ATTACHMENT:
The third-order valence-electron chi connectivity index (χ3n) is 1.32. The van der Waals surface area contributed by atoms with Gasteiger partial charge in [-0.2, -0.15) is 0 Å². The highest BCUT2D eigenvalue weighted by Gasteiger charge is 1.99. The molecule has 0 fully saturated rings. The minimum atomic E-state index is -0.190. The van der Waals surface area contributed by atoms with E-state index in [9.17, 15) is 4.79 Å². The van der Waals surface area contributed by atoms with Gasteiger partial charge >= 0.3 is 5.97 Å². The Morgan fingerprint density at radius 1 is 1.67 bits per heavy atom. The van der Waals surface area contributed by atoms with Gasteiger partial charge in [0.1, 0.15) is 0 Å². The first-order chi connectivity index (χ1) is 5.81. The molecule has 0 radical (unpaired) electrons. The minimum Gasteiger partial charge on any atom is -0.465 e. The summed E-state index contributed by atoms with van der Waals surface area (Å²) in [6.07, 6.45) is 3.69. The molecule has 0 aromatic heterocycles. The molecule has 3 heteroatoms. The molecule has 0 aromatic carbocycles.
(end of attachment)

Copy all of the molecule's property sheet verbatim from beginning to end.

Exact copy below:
The third-order valence-electron chi connectivity index (χ3n) is 1.32. The van der Waals surface area contributed by atoms with Gasteiger partial charge in [-0.2, -0.15) is 0 Å². The highest BCUT2D eigenvalue weighted by Gasteiger charge is 1.99. The molecule has 0 fully saturated rings. The minimum atomic E-state index is -0.190. The van der Waals surface area contributed by atoms with E-state index in [9.17, 15) is 4.79 Å². The van der Waals surface area contributed by atoms with Gasteiger partial charge >= 0.3 is 5.97 Å². The Morgan fingerprint density at radius 1 is 1.67 bits per heavy atom. The van der Waals surface area contributed by atoms with Gasteiger partial charge in [0.1, 0.15) is 0 Å². The first-order chi connectivity index (χ1) is 5.81. The molecule has 0 radical (unpaired) electrons. The minimum Gasteiger partial charge on any atom is -0.465 e. The summed E-state index contributed by atoms with van der Waals surface area (Å²) in [6.07, 6.45) is 3.69. The molecule has 0 aromatic heterocycles. The molecule has 3 heteroatoms. The molecule has 0 aromatic carbocycles.